Waving fields of golden wheat around Whitehorse? Or juicy fruit ripe for the picking in local orchards?
This isn’t a reality yet – though Dawson-area growers sold Yukon-grown apples, corn on the cob and eggplant at the Dawson City farmers’ market this summer.
But these possibilities are being explored by the agriculture branch through its research farm at the corner of the Hotsprings Road and the North Klondike Highway.
According to agrologist Matt Ball, the farm is “on the edge” of having mature wheat this year. “We were last year, too, but we didn’t get the quality we wanted.” They’re now harvesting grain samples to test, but Ball still doesn’t think the wheat has reached the quality and yield they want. “Ideally, we’re seeking early maturing wheat so that farmers won’t have problems with killing frosts or precipitation at harvest.”
The farm is also testing raspberries and a number of different animal forages, including grass, legumes, oats, and field peas.
All of which begs the question of the limits on agriculture in the Yukon. As far as its science is concerned, says Ball, the key elements are soil and climate. “Our soils are generally low in organic matter,” he says. “That means they’re low in carbon and don’t have as much nutrient cycling as the rich black soils in the prairies.”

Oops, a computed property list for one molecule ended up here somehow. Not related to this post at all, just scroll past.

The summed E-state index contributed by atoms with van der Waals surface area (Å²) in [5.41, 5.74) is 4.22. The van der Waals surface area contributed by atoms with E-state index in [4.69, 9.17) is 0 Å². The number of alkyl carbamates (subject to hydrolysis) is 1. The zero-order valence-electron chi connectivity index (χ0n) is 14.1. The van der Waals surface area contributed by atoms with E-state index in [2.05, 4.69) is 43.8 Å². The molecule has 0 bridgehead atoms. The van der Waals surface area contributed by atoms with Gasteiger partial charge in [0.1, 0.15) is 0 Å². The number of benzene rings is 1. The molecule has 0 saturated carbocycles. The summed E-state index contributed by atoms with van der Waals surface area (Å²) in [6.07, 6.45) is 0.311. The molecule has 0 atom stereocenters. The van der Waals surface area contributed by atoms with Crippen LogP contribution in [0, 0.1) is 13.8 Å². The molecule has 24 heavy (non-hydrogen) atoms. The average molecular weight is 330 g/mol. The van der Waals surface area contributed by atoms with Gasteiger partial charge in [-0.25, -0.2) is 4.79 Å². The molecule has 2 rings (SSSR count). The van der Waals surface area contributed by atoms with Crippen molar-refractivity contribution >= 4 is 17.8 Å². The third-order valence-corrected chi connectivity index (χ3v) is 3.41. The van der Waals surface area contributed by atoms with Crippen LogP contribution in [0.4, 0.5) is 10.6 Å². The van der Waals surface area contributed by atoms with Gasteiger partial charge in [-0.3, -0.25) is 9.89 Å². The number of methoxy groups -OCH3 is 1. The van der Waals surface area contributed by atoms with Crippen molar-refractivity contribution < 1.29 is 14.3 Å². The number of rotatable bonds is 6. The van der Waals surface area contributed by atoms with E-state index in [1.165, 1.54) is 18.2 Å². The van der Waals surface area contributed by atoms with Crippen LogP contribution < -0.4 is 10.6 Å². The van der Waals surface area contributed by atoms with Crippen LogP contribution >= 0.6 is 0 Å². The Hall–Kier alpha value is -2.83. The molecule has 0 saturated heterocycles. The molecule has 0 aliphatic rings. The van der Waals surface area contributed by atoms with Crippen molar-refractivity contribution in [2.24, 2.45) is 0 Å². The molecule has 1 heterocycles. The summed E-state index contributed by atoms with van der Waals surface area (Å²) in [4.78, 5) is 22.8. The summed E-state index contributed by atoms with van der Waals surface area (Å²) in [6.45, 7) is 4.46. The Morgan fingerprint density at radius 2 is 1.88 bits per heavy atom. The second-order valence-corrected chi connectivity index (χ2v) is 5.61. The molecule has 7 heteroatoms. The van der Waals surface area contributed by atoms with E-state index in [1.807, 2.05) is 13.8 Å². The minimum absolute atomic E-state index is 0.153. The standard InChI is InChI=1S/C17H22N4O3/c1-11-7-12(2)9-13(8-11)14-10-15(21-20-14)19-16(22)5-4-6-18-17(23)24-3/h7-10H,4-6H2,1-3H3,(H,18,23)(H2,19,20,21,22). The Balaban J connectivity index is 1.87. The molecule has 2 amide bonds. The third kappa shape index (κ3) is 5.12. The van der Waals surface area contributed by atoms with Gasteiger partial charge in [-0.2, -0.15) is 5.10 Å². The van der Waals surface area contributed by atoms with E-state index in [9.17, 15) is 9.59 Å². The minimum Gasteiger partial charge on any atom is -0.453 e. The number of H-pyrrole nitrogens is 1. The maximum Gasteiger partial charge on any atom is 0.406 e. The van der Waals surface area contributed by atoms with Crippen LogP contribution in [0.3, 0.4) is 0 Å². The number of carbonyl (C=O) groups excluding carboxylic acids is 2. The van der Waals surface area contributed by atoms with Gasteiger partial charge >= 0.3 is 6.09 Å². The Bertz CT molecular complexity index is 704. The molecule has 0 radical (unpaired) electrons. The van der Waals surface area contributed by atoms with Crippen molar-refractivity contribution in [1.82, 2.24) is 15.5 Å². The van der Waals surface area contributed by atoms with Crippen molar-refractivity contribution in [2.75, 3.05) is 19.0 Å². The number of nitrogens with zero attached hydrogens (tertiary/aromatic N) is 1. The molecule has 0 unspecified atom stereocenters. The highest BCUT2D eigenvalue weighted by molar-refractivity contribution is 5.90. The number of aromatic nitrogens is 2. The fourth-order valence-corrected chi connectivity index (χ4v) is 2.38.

There are several factors in making soil. The first is what Ball calls the “critters” that live in it, such as microbes, insects, beetles, spiders, worms and fungi. “The warmer and wetter the climate, usually the more varied the micro- and macro-fauna in the soil are.”
The second factor is the time it takes for soil to develop. In the Yukon, it takes longer because of the smaller range of organisms in the soil and the lower precipitation. That precipitation, along with temperature, is the third factor, and helps determine the plant material that grows on the surface. “Grassland, for example, is one of the best environments for building really good, carbon-rich soil. A treed environment such as we have here is usually less conducive to good soil development.”
A fourth factor is the parent material underneath the soil. In the Whitehorse area, most of that material is related to the end of the last ice age, 10,000 years ago, when glacial lakes and rivers formed a lot of the soils.
“They’re generally soils that have good mineral composition – good amounts of silt, some sand, and clay,” says Ball. “But they’re usually lower in plant matter because they haven’t had tens of thousands of years of plant growth on their surface.”
Nevertheless, soil can be modified quite quickly to make it more productive for growing. “A young soil is not a bad soil because it has a lot of the micro-nutrients you need for production – minerals such as chlorine, manganese, boron, zinc, and copper. But it’s usually lower in organic matter, which means it’s lower in carbon, which means it’s lower in nitrogen.”